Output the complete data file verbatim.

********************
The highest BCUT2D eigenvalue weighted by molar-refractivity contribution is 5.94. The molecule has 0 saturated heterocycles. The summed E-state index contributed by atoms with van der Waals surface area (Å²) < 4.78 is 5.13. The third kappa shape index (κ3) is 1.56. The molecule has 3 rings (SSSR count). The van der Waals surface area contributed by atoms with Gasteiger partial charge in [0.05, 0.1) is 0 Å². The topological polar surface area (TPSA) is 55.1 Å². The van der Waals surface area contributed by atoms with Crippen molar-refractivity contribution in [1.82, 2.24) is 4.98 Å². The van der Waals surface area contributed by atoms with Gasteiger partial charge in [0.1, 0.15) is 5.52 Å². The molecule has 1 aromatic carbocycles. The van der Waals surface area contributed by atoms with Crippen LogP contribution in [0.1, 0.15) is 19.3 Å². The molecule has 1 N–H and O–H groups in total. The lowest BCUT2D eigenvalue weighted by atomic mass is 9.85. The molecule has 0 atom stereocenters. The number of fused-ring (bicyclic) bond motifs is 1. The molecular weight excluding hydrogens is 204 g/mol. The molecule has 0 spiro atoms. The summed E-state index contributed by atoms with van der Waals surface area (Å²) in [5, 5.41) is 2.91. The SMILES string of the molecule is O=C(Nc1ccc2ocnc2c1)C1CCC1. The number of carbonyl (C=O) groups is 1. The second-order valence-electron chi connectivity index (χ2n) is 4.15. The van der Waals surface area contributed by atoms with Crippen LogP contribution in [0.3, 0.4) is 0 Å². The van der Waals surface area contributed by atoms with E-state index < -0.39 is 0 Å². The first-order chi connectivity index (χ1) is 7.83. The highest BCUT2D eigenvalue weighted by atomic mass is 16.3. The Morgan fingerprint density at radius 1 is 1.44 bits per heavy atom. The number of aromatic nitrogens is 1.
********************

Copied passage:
The highest BCUT2D eigenvalue weighted by molar-refractivity contribution is 5.94. The molecule has 0 saturated heterocycles. The summed E-state index contributed by atoms with van der Waals surface area (Å²) < 4.78 is 5.13. The third kappa shape index (κ3) is 1.56. The molecule has 3 rings (SSSR count). The van der Waals surface area contributed by atoms with Gasteiger partial charge in [0.05, 0.1) is 0 Å². The topological polar surface area (TPSA) is 55.1 Å². The van der Waals surface area contributed by atoms with Crippen molar-refractivity contribution in [1.82, 2.24) is 4.98 Å². The van der Waals surface area contributed by atoms with Gasteiger partial charge in [0.1, 0.15) is 5.52 Å². The molecule has 1 aromatic carbocycles. The van der Waals surface area contributed by atoms with Crippen LogP contribution in [0.1, 0.15) is 19.3 Å². The molecule has 1 N–H and O–H groups in total. The lowest BCUT2D eigenvalue weighted by atomic mass is 9.85. The molecule has 0 atom stereocenters. The number of fused-ring (bicyclic) bond motifs is 1. The molecular weight excluding hydrogens is 204 g/mol. The molecule has 0 spiro atoms. The summed E-state index contributed by atoms with van der Waals surface area (Å²) in [5, 5.41) is 2.91. The SMILES string of the molecule is O=C(Nc1ccc2ocnc2c1)C1CCC1. The number of carbonyl (C=O) groups is 1. The second-order valence-electron chi connectivity index (χ2n) is 4.15. The van der Waals surface area contributed by atoms with Crippen LogP contribution in [0.3, 0.4) is 0 Å². The van der Waals surface area contributed by atoms with E-state index < -0.39 is 0 Å². The first-order chi connectivity index (χ1) is 7.83. The highest BCUT2D eigenvalue weighted by atomic mass is 16.3. The Morgan fingerprint density at radius 1 is 1.44 bits per heavy atom. The number of aromatic nitrogens is 1.